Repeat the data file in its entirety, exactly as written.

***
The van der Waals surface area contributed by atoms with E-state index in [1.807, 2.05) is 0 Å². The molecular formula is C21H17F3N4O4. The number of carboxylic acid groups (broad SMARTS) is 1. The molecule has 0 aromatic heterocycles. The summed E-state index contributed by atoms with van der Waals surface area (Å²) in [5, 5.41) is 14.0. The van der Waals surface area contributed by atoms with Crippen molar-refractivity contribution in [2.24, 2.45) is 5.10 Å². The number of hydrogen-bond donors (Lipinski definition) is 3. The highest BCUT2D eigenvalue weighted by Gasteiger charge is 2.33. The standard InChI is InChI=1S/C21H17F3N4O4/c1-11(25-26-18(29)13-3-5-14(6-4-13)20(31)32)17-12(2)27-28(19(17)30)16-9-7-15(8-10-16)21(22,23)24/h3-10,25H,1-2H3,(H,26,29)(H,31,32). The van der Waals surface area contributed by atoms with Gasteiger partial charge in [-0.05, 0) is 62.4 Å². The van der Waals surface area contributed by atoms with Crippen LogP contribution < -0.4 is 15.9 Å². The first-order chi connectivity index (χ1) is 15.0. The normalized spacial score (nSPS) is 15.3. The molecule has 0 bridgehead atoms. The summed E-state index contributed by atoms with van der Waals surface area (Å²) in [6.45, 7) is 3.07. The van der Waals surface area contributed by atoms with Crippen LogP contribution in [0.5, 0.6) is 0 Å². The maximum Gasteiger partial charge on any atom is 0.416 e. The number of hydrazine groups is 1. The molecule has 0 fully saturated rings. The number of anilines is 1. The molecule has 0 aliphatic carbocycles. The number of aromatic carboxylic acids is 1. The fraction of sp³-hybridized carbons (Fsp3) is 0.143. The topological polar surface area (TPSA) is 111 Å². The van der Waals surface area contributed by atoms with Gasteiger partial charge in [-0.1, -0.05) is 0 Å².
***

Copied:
The van der Waals surface area contributed by atoms with E-state index in [1.807, 2.05) is 0 Å². The molecular formula is C21H17F3N4O4. The number of carboxylic acid groups (broad SMARTS) is 1. The molecule has 0 aromatic heterocycles. The summed E-state index contributed by atoms with van der Waals surface area (Å²) in [5, 5.41) is 14.0. The van der Waals surface area contributed by atoms with Crippen molar-refractivity contribution in [2.24, 2.45) is 5.10 Å². The number of hydrogen-bond donors (Lipinski definition) is 3. The highest BCUT2D eigenvalue weighted by Gasteiger charge is 2.33. The standard InChI is InChI=1S/C21H17F3N4O4/c1-11(25-26-18(29)13-3-5-14(6-4-13)20(31)32)17-12(2)27-28(19(17)30)16-9-7-15(8-10-16)21(22,23)24/h3-10,25H,1-2H3,(H,26,29)(H,31,32). The van der Waals surface area contributed by atoms with Gasteiger partial charge in [-0.05, 0) is 62.4 Å². The van der Waals surface area contributed by atoms with Crippen LogP contribution < -0.4 is 15.9 Å². The first-order chi connectivity index (χ1) is 15.0. The normalized spacial score (nSPS) is 15.3. The molecule has 0 bridgehead atoms. The summed E-state index contributed by atoms with van der Waals surface area (Å²) in [6.45, 7) is 3.07. The van der Waals surface area contributed by atoms with Crippen LogP contribution in [0.5, 0.6) is 0 Å². The maximum Gasteiger partial charge on any atom is 0.416 e. The number of hydrazine groups is 1. The molecule has 0 fully saturated rings. The number of anilines is 1. The molecule has 0 aliphatic carbocycles. The number of aromatic carboxylic acids is 1. The fraction of sp³-hybridized carbons (Fsp3) is 0.143. The topological polar surface area (TPSA) is 111 Å². The van der Waals surface area contributed by atoms with Gasteiger partial charge in [-0.1, -0.05) is 0 Å².